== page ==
Posted on 2004-11-28
Last Modified: 2010-04-15
Hello, I'm learning how to use files in C language ,
and there's something I don't understand
- In my file :

- In my pgm :
printf("%d\n", ftell(filein));   // 0
printf("%c\n", fgetc(filein)); // H
printf("%d\n", ftell(filein));   // 1

then with a fseek i go at 5th position, just before the \n\r

printf("%d\n", ftell(filein));   // 5
printf("%c\n", fgetc(filein)); // <new line>
printf("%d\n", ftell(filein));   // 7

But I tought fgetc would only take the '\n' cause fgetc takes one char ...
Why it takes both in one time ?

Question by:matthew016
    LVL 55

    Expert Comment

    by:Jaime Olivares
    I guess it is due you have opened your file as 'text', something like:

    filein = fopen("yourfile.txt", "rt");

    Try to open your file as binary:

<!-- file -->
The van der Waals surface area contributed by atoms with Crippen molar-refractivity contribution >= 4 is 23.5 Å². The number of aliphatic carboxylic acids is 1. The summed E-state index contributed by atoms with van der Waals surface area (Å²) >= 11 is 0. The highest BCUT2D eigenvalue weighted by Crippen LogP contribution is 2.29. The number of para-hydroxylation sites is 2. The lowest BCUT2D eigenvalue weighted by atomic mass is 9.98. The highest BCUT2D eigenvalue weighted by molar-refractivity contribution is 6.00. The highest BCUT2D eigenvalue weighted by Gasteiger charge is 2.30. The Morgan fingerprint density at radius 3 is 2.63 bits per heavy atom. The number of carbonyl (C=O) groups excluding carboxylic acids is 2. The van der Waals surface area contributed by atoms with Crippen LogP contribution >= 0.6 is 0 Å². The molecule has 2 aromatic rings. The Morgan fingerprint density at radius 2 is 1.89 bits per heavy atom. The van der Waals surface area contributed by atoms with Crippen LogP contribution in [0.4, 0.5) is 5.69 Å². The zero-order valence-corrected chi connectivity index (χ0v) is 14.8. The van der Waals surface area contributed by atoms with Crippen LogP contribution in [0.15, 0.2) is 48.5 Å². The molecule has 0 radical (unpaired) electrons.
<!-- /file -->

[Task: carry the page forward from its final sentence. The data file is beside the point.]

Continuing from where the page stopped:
filein = fopen("yourfile.txt", "rb");
    LVL 15

    Accepted Solution

    Different platforms use different characters for ending lines of text, which can be a problem for writing portable software.  The C library's solution is to abstract the format, so that from a C program's point of view, all text files have lines terminated with '\n'.  The library takes care of translating between a newline character in its application programming interface and whatever the target platform actually uses, so one can write portable text-processing programs.  This translation is probably what happened in your case.

    Opening a file in text mode turns this abstraction on, and opening a file in binary mode turns it off.  That's why jaime_olivares suggested opening it in binary mode, assuming your goal is to be able to read the characters that are actually in the file.

    LVL 9

    Author Comment

    Thanks, very good

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